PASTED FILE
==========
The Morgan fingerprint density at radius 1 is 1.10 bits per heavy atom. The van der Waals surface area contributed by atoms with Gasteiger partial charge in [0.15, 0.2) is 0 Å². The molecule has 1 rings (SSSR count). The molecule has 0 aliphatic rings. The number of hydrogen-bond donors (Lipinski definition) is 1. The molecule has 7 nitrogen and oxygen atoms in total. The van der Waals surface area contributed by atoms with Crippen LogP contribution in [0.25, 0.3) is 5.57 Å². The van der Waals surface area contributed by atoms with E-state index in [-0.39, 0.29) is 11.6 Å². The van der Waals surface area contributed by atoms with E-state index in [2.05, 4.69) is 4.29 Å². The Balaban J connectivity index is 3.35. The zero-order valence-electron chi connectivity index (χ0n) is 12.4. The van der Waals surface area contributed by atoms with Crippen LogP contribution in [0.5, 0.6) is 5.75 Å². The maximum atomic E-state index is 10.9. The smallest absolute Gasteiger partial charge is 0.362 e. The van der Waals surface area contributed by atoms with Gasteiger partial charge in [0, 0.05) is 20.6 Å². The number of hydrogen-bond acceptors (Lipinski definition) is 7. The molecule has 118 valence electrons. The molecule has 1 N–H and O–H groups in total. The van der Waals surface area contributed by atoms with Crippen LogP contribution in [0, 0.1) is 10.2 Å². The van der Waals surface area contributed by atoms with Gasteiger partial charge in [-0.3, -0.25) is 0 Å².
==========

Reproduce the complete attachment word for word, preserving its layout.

The Morgan fingerprint density at radius 1 is 1.10 bits per heavy atom. The van der Waals surface area contributed by atoms with Gasteiger partial charge in [0.15, 0.2) is 0 Å². The molecule has 1 rings (SSSR count). The molecule has 0 aliphatic rings. The number of hydrogen-bond donors (Lipinski definition) is 1. The molecule has 7 nitrogen and oxygen atoms in total. The van der Waals surface area contributed by atoms with Crippen LogP contribution in [0.25, 0.3) is 5.57 Å². The van der Waals surface area contributed by atoms with E-state index in [-0.39, 0.29) is 11.6 Å². The van der Waals surface area contributed by atoms with E-state index in [2.05, 4.69) is 4.29 Å². The Balaban J connectivity index is 3.35. The zero-order valence-electron chi connectivity index (χ0n) is 12.4. The van der Waals surface area contributed by atoms with Crippen LogP contribution in [0.5, 0.6) is 5.75 Å². The maximum atomic E-state index is 10.9. The smallest absolute Gasteiger partial charge is 0.362 e. The van der Waals surface area contributed by atoms with Gasteiger partial charge in [0, 0.05) is 20.6 Å². The number of hydrogen-bond acceptors (Lipinski definition) is 7. The molecule has 118 valence electrons. The molecule has 1 N–H and O–H groups in total. The van der Waals surface area contributed by atoms with Crippen LogP contribution in [0, 0.1) is 10.2 Å². The van der Waals surface area contributed by atoms with Gasteiger partial charge in [-0.3, -0.25) is 0 Å².